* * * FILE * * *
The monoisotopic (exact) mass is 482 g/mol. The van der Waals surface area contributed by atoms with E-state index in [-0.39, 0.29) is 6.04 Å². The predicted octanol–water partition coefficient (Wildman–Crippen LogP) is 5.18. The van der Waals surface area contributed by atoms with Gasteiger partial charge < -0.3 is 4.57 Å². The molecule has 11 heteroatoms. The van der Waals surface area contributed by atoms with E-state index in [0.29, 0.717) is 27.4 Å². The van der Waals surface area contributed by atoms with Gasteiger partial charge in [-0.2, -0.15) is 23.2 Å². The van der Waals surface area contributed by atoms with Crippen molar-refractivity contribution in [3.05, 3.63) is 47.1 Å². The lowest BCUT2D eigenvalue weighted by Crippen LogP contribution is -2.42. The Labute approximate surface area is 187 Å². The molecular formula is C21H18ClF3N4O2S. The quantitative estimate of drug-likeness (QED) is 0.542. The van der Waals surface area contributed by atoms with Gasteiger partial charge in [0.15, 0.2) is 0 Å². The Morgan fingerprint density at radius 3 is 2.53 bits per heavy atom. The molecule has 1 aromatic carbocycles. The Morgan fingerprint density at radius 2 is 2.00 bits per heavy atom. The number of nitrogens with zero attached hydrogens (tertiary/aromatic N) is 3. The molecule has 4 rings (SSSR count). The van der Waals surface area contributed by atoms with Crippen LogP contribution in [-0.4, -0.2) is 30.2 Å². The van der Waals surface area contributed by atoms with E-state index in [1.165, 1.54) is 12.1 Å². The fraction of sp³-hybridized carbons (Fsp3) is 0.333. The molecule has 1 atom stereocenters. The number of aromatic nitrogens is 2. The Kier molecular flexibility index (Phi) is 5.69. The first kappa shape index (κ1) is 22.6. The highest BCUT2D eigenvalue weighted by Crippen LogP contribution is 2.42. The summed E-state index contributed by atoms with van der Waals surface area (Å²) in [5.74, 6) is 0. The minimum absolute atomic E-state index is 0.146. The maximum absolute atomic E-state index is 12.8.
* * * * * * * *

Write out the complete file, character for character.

The monoisotopic (exact) mass is 482 g/mol. The van der Waals surface area contributed by atoms with E-state index in [-0.39, 0.29) is 6.04 Å². The predicted octanol–water partition coefficient (Wildman–Crippen LogP) is 5.18. The van der Waals surface area contributed by atoms with Gasteiger partial charge < -0.3 is 4.57 Å². The molecule has 11 heteroatoms. The van der Waals surface area contributed by atoms with E-state index in [0.29, 0.717) is 27.4 Å². The van der Waals surface area contributed by atoms with Gasteiger partial charge in [-0.2, -0.15) is 23.2 Å². The van der Waals surface area contributed by atoms with Crippen molar-refractivity contribution in [3.05, 3.63) is 47.1 Å². The lowest BCUT2D eigenvalue weighted by Crippen LogP contribution is -2.42. The Labute approximate surface area is 187 Å². The molecular formula is C21H18ClF3N4O2S. The quantitative estimate of drug-likeness (QED) is 0.542. The van der Waals surface area contributed by atoms with Gasteiger partial charge in [0.15, 0.2) is 0 Å². The Morgan fingerprint density at radius 3 is 2.53 bits per heavy atom. The molecule has 1 aromatic carbocycles. The Morgan fingerprint density at radius 2 is 2.00 bits per heavy atom. The number of nitrogens with zero attached hydrogens (tertiary/aromatic N) is 3. The molecule has 4 rings (SSSR count). The van der Waals surface area contributed by atoms with Crippen LogP contribution in [-0.4, -0.2) is 30.2 Å². The van der Waals surface area contributed by atoms with E-state index in [1.165, 1.54) is 12.1 Å². The fraction of sp³-hybridized carbons (Fsp3) is 0.333. The molecule has 1 atom stereocenters. The number of aromatic nitrogens is 2. The Kier molecular flexibility index (Phi) is 5.69. The first kappa shape index (κ1) is 22.6. The highest BCUT2D eigenvalue weighted by Crippen LogP contribution is 2.42. The summed E-state index contributed by atoms with van der Waals surface area (Å²) in [5.74, 6) is 0. The minimum absolute atomic E-state index is 0.146. The maximum absolute atomic E-state index is 12.8.